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Conrad Teves
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Posted: 22 June 2023 at 3:41pm | IP Logged | 1 post reply

Starting this because of the use of an AI generated video sequence in mentioned in the Marvel's SECRET INVASION thread.

As I noted there, I am not in any way opposed to the technology--it's amazing. But the way it's currently being employed is basically IP theft.  All of these AI generators required training data in order to work at all. Every single online platform (Stable Diffusion, Dall-E, Midjourney, etc.) uses "scraped" data obtained from the internet. This becomes evident when mutated versions of the Getty Images or Shutterstock watermark sometimes appear in the generated images.

You can't copyright a style (why you can actually see McQuarrie and Ryan Church and Doug Chiang in those Star Wars if it starred Mick Jagger and Brigitte Bardot generated images) but that doesn't mean the exact copyrighted data wasn't used without permission. 

Things get worse with voice-over artists.  There was a recent mod for Skyrim that took spoken input from the user (via microphone), ran it through a voice to text generator, ran the text through ChatGPT which generated a lore-friendly response.  So far so good, but they then took that text and ran in through a text to voice generator using the character's voice actor's voice!  Having full actual in-character conversations with even minor characters is now a thing!  Mind boggling.  Unfortunately, the voice actor doesn't get paid for this.

I also noted this can all be done ethically where everyone wins.  For instance, you could pay the VO actor twice as much for the scripted material and a training block where they can say things in a nuanced fashion to improve the training (right now, it's pretty deadpan). Likewise, you could pay Shutterstock for training block data, or if you have deep pockets like Disney, compile their own, where volunteers get paid $20 or whatever to have their picture added to the training block under ideal lighting conditions.

Considering how eager some corporate types are to not pay artists (see the current writer's strike), this all has to be addressed before it's out of control.  For instance, AI Comics may be laughably bad now, but in 10 years it could put every artist and writer of every stripe out of work, because (button click) and voila! Perfect stylistic facsimile brand new Claremont/Byrne/Austin comics that they never made.  Took a couple minutes.  They could generate them on demand in seconds.  Or CG/AI movies with a perfect facsimile of Bogart, etc. All of it based on stolen art from the past.

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Vinny Valenti
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Posted: 22 June 2023 at 3:49pm | IP Logged | 2 post reply

I would assume that AI-generated art cannot be copyrighted since no human had a hand in it besides entering inputs, so that alone should hopefully keep major companies from leaning on it too much.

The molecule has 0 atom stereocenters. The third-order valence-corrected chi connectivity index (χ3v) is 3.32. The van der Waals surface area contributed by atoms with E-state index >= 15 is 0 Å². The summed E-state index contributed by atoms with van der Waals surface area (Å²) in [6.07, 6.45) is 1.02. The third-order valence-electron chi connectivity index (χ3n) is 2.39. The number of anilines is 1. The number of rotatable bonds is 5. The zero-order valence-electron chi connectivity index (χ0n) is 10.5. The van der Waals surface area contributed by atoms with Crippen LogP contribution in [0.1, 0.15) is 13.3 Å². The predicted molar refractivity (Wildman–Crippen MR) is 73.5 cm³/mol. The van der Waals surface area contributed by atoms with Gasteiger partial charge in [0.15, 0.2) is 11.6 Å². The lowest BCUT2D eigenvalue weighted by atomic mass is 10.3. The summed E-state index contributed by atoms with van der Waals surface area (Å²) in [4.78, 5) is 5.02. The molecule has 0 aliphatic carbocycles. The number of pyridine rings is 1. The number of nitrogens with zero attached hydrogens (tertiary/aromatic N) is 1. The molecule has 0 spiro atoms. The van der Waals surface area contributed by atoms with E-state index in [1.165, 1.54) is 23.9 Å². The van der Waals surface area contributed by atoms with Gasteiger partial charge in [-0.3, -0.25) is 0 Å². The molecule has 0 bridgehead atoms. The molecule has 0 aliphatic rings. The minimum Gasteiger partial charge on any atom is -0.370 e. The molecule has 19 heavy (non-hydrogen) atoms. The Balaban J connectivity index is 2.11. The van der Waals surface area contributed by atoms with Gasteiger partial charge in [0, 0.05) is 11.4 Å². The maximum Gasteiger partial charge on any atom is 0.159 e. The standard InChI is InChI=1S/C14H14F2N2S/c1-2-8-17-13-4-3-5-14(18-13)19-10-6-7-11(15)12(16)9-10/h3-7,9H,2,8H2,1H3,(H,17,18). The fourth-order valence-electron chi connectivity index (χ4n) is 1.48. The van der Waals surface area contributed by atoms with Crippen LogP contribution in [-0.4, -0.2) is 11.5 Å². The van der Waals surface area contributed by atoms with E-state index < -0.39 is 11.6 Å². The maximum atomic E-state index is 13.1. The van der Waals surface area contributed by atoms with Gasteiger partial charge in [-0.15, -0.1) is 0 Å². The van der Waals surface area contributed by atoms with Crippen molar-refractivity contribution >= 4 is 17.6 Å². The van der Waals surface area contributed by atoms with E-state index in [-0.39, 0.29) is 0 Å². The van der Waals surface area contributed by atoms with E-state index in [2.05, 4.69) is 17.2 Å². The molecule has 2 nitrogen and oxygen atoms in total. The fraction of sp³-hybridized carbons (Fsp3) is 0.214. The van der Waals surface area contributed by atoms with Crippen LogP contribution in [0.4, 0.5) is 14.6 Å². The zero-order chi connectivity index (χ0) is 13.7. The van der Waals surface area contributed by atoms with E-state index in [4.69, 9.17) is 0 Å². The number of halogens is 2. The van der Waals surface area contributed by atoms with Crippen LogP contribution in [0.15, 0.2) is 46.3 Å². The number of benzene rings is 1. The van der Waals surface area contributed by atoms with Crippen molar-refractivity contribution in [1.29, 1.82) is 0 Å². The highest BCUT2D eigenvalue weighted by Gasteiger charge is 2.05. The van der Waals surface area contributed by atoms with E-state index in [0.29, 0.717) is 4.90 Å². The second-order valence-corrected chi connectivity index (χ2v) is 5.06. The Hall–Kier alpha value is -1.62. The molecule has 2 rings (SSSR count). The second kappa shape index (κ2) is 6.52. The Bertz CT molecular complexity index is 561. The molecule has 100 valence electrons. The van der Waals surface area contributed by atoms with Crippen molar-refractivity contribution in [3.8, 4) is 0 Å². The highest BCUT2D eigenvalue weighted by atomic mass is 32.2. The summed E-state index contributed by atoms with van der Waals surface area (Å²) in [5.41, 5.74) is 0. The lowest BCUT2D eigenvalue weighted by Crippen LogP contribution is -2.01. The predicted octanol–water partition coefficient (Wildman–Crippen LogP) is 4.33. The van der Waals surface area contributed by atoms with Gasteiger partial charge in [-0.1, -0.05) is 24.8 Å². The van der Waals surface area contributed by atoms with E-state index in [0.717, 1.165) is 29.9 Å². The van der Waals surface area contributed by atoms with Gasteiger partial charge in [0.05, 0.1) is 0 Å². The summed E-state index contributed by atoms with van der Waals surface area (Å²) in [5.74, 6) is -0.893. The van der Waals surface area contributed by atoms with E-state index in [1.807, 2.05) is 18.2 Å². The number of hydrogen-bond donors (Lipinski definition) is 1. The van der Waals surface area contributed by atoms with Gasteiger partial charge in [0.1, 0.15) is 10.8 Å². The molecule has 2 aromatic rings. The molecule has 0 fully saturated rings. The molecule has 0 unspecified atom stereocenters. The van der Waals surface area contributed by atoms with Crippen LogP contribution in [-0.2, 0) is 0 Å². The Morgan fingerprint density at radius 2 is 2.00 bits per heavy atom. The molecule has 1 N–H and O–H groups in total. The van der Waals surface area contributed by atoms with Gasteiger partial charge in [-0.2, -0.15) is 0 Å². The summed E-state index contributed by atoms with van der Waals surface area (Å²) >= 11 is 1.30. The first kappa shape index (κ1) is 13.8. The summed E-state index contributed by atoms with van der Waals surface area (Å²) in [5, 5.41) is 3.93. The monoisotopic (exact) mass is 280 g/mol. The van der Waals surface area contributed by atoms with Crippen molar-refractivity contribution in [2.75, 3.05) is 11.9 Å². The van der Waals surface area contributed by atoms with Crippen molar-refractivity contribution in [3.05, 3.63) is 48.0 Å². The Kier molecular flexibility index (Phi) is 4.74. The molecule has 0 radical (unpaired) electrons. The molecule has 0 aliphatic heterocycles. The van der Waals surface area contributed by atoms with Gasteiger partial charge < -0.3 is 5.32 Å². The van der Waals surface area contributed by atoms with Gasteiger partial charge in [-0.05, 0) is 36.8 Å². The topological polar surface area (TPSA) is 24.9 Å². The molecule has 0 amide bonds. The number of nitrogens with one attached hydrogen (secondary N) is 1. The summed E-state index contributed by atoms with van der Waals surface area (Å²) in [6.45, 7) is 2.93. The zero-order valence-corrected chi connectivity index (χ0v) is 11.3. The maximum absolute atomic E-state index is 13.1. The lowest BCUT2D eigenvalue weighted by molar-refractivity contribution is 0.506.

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Conrad Teves
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Posted: 22 June 2023 at 3:55pm | IP Logged | 3 post reply

It's starting to creep in to copyrightable, Vinny:  Link  The TLDR is that the individual images were not copyrightable, but the book as a whole was.
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John Byrne
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Posted: 22 June 2023 at 4:37pm | IP Logged | 4 post reply

I would assume that AI-generated art cannot be copyrighted since no human had a hand in it besides entering inputs, so that alone should hopefully keep major companies from leaning on it too much.

•••

For a long time, Marvel’s copyrights included the characters “and the distinctive likeness thereof.”

I imagine something like that would cover AI imagery.

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Dave Kopperman
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Posted: 22 June 2023 at 5:41pm | IP Logged | 5 post reply

It feels like anytime Silicon Valley goes up against existing copyright law, artists lose.  There's no professional musician of my acquaintance that is happy with the money they receive in the streaming era.  The problem is one of completely misaligned perspectives - people coming at stuff from a code-based position view open source as the ideal, and creative work as content (which, by extension, becomes open source).

The most depressing evolution I've seen of this recently is the idea that the composition of a song shouldn't be protected under current copyright since all music is derivative (whereas somehow the recorded performance of the song does earn money for the recording artists, though not the writer).  What would replace it would be some kind of creative commons fund that people pay into.  It'd be one thing if we lived in a moneyless utopia where artists didn't need to eat, but it all seems pretty fucked in the context of a capitalist society.  Check a highly biased* video essay about it HERE.